Ukraine crisis to dominate EU foreign ministers meeting
Ukraine will dominate an EU foreign ministers' meeting on Monday amid uncertainty about Russia's real intentions just days before Brussels signs a historic association accord with Kiev.
Needing to keep in step on one crisis, European Union members must also chart policy for a disintegrating Iraq as the fallout from the Syrian conflict destabilises the Middle East and sparks a refugee exodus that is washing up on EU shores.
The association pact due to be signed between EU leaders and Ukraine's new Western-backed President Petro Poroshenko in Brussels on Friday is the very agreement that first sparked the crisis, with Moscow bitterly opposed to its former Soviet republic turning Westward.
The leaders are still trying to decipher the latest moves by Russian President Vladimir Putin, who grudgingly welcomed a ceasefire announced by Kiev this week while also ordering massive troop exercises.
Does Putin want a negotiated deal or will he continue to destabilise Ukraine to ensure Russia's continued influence there? Might he even be preparing the ground for another annexation of territory as he did in Crimea?
Russian actions present "a bit of a mixed picture," an EU official said.
Putin and Poroshenko on Sunday both called for dialogue to end the pro-Moscow uprising that has threatened the ex-Soviet state's survival and brought Europe to the edge of all-out war.
Ukraine Foreign Minister Pavlo Klimkin will attend Monday's meeting in Luxembourg, chaired by EU foreign affairs head Catherine Ashton, and will be closely listened to, EU officials said.
On Friday, Washington imposed sanctions against another seven Ukraine separatists and it wants more from a hesitant EU where several member states, including France and Germany, are fearful of jeopardising hugely important trade ties with Russia.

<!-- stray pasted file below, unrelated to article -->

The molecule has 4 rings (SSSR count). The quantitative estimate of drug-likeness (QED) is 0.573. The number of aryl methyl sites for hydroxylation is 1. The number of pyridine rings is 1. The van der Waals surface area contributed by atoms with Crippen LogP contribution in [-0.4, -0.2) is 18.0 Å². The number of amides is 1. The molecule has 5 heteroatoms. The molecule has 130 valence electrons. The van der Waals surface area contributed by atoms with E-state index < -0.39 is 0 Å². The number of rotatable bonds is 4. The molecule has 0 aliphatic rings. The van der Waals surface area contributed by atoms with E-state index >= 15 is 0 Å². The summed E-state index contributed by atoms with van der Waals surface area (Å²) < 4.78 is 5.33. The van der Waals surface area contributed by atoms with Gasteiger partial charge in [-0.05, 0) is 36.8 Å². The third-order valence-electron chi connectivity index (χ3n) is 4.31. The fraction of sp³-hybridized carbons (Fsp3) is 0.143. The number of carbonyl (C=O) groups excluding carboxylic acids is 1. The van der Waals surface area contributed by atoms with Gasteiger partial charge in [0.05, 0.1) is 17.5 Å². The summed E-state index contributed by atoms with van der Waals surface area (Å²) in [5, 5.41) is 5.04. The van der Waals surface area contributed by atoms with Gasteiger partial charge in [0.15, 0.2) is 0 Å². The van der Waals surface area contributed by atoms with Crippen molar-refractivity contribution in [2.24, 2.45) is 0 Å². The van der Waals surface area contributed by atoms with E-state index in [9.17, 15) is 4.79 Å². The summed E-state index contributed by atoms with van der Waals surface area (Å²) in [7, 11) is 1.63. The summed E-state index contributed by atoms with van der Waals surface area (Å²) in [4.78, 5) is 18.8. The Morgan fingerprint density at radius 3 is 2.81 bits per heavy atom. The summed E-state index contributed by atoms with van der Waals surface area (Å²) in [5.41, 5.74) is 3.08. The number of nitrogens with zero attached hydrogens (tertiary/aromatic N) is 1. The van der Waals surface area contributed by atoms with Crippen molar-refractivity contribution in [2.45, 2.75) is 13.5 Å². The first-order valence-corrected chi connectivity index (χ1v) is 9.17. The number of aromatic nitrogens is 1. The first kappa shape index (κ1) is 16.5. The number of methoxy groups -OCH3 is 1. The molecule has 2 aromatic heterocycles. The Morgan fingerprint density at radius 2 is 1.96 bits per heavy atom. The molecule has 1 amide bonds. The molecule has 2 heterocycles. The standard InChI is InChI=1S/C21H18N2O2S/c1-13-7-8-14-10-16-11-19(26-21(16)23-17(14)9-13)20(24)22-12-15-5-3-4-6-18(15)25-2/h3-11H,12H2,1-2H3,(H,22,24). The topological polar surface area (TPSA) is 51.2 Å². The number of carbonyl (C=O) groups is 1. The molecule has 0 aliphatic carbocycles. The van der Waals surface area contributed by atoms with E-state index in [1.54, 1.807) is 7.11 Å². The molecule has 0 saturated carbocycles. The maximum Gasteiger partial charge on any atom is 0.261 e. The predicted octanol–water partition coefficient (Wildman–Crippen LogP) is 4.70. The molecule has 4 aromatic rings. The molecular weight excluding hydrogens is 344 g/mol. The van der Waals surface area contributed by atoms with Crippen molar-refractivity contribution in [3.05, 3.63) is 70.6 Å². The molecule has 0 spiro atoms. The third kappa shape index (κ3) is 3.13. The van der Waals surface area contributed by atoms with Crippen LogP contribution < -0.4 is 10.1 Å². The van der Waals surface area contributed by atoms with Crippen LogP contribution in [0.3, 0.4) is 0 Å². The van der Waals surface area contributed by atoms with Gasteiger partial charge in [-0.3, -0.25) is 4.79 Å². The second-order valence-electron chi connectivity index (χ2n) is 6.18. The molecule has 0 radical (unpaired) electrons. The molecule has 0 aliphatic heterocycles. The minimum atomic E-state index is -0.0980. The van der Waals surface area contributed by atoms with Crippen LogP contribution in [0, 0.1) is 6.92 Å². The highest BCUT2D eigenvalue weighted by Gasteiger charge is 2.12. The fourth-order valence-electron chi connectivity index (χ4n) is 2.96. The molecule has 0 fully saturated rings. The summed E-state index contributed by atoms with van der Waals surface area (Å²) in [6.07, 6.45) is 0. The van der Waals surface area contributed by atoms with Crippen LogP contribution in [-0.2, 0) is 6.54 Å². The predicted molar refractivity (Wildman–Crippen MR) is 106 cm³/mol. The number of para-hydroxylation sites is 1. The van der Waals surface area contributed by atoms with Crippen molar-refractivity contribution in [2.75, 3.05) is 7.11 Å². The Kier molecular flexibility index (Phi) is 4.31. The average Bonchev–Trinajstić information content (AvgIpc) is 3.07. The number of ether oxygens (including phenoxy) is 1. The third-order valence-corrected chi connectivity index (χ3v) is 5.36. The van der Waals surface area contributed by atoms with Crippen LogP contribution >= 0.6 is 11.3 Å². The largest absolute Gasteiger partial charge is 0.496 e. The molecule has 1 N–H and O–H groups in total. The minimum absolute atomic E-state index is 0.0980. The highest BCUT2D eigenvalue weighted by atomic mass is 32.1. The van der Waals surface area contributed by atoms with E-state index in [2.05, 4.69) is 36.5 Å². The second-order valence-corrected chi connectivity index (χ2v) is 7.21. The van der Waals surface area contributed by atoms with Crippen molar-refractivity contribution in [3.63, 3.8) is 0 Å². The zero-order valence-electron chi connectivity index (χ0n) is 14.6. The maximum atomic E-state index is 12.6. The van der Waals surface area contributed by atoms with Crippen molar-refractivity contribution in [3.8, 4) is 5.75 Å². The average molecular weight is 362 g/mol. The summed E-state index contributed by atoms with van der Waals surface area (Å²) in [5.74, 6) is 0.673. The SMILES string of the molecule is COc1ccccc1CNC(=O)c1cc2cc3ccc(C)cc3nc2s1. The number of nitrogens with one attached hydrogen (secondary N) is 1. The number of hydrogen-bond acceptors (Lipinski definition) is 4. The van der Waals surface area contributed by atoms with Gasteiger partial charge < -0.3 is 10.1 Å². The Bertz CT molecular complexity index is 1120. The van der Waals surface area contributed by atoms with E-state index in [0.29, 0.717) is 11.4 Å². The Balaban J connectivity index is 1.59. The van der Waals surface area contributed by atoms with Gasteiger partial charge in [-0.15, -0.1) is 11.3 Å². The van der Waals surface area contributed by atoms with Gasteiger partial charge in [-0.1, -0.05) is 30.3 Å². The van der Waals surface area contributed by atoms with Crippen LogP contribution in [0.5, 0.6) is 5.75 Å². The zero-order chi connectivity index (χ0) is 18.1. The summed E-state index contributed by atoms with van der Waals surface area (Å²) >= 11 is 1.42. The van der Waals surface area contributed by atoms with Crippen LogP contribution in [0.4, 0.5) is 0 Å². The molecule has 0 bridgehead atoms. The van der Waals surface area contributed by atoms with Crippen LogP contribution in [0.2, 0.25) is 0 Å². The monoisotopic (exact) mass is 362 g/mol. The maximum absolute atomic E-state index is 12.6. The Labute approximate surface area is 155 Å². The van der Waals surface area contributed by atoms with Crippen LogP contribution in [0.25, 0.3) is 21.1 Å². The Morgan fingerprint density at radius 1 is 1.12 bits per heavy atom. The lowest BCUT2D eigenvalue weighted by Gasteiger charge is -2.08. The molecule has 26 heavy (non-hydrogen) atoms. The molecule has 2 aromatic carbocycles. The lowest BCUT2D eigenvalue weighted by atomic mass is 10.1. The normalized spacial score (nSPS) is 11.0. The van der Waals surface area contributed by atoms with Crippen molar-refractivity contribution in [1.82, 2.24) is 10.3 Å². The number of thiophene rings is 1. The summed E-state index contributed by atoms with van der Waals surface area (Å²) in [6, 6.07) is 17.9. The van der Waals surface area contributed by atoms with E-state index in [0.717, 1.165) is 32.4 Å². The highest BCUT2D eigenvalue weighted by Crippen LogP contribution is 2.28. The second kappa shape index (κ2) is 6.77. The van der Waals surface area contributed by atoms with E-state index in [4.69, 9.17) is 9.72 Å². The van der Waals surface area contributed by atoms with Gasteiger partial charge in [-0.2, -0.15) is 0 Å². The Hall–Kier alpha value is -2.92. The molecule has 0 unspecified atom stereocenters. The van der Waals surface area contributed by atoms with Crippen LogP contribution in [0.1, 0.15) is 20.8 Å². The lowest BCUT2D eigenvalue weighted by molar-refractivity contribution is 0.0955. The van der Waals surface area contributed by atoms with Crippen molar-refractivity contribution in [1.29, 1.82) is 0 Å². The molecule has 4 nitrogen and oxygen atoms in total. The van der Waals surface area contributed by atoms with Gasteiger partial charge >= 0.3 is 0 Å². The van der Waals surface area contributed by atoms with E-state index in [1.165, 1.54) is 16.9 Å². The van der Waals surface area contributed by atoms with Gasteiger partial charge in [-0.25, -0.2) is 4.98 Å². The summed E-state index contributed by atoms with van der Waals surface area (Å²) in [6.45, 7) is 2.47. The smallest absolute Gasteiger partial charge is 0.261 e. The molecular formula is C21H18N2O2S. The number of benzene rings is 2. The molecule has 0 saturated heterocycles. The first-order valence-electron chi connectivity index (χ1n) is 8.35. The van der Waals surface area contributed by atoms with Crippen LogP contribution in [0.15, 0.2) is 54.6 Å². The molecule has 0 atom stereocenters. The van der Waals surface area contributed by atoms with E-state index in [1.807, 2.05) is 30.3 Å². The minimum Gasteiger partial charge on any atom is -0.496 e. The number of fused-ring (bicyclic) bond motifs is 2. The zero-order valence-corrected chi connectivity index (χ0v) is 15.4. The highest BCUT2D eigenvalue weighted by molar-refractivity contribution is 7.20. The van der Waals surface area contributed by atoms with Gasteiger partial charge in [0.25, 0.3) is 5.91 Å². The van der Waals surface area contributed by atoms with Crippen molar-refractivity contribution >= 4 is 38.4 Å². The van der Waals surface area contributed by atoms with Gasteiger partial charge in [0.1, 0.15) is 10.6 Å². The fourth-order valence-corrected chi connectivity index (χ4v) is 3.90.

The EU has so far imposed asset freezes and visa bans on more than 60 people, including close Putin associates, as part of "Phase 2" punitive measures. But it has baulked at broader sectoral sanctions -- so-called "Phase 3" measures which would hurt both sides.
The question of further sanctions "very much depends on how events develop on the ground," one EU official said.
- Iraq, Syria conflict, refugees -
In Iraq, dramatic advances by Sunni militants towards Baghdad and mass demonstrations by Shiite militias have left the country on the brink of collapse. Western policy is in disarray.
"It is a very grave situation," another EU diplomat said, echoing calls for the Shiite-led government to make room for Sunni factions, some of whom had worked with the Americans but had now sided with the insurgents.
UN Special Envoy for Iraq Nickolay Mladenov will attend Monday's meeting.
Adding to concerns about the EU's "Southern Neighbourhood", Libya also appears to be deteriorating with factions fighting for control of fiefdoms, especially in the eastern city of Benghazi.
Without a "constructive political engagement" by all parties, Libya "could face the threat of chaos, fragmentation, violence and terrorism," Ashton warned recently.
EU officials said ministers will also discuss the situation in Afghanistan where NATO forces complete their withdrawal this year and results of elections for a new president have been held up by allegations of poll fraud and cheating.
And they are expected to repeat calls for Thailand's military to restore democratic rule and respect human rights after a coup last month, approving plans to suspend official visits and delay the signing of a cooperation accord with Bangkok.
© 2014 AFP